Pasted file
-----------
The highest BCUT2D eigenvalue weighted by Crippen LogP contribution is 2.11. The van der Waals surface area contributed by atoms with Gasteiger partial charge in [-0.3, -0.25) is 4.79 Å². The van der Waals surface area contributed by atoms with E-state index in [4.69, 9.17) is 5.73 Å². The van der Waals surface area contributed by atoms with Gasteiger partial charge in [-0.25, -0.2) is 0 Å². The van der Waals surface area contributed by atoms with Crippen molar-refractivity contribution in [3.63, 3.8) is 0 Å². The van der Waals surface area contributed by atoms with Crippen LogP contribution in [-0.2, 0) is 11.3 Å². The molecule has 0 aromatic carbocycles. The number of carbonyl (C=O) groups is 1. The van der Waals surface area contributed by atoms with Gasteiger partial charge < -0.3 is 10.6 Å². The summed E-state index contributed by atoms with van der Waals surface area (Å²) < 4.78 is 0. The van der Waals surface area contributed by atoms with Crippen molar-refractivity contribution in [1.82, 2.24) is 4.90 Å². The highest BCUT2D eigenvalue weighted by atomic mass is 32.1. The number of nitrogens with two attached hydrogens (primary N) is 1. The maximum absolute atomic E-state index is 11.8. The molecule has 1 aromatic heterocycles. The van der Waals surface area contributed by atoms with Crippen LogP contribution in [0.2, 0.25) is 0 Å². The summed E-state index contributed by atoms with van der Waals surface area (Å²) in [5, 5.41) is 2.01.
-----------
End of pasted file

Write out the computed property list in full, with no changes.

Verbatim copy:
The highest BCUT2D eigenvalue weighted by Crippen LogP contribution is 2.11. The van der Waals surface area contributed by atoms with Gasteiger partial charge in [-0.3, -0.25) is 4.79 Å². The van der Waals surface area contributed by atoms with E-state index in [4.69, 9.17) is 5.73 Å². The van der Waals surface area contributed by atoms with Gasteiger partial charge in [-0.25, -0.2) is 0 Å². The van der Waals surface area contributed by atoms with Crippen molar-refractivity contribution in [3.63, 3.8) is 0 Å². The van der Waals surface area contributed by atoms with Crippen LogP contribution in [-0.2, 0) is 11.3 Å². The molecule has 0 aromatic carbocycles. The number of carbonyl (C=O) groups is 1. The van der Waals surface area contributed by atoms with Gasteiger partial charge < -0.3 is 10.6 Å². The summed E-state index contributed by atoms with van der Waals surface area (Å²) < 4.78 is 0. The van der Waals surface area contributed by atoms with Crippen molar-refractivity contribution in [1.82, 2.24) is 4.90 Å². The highest BCUT2D eigenvalue weighted by atomic mass is 32.1. The number of nitrogens with two attached hydrogens (primary N) is 1. The maximum absolute atomic E-state index is 11.8. The molecule has 1 aromatic heterocycles. The van der Waals surface area contributed by atoms with Crippen LogP contribution in [0.2, 0.25) is 0 Å². The summed E-state index contributed by atoms with van der Waals surface area (Å²) in [5, 5.41) is 2.01.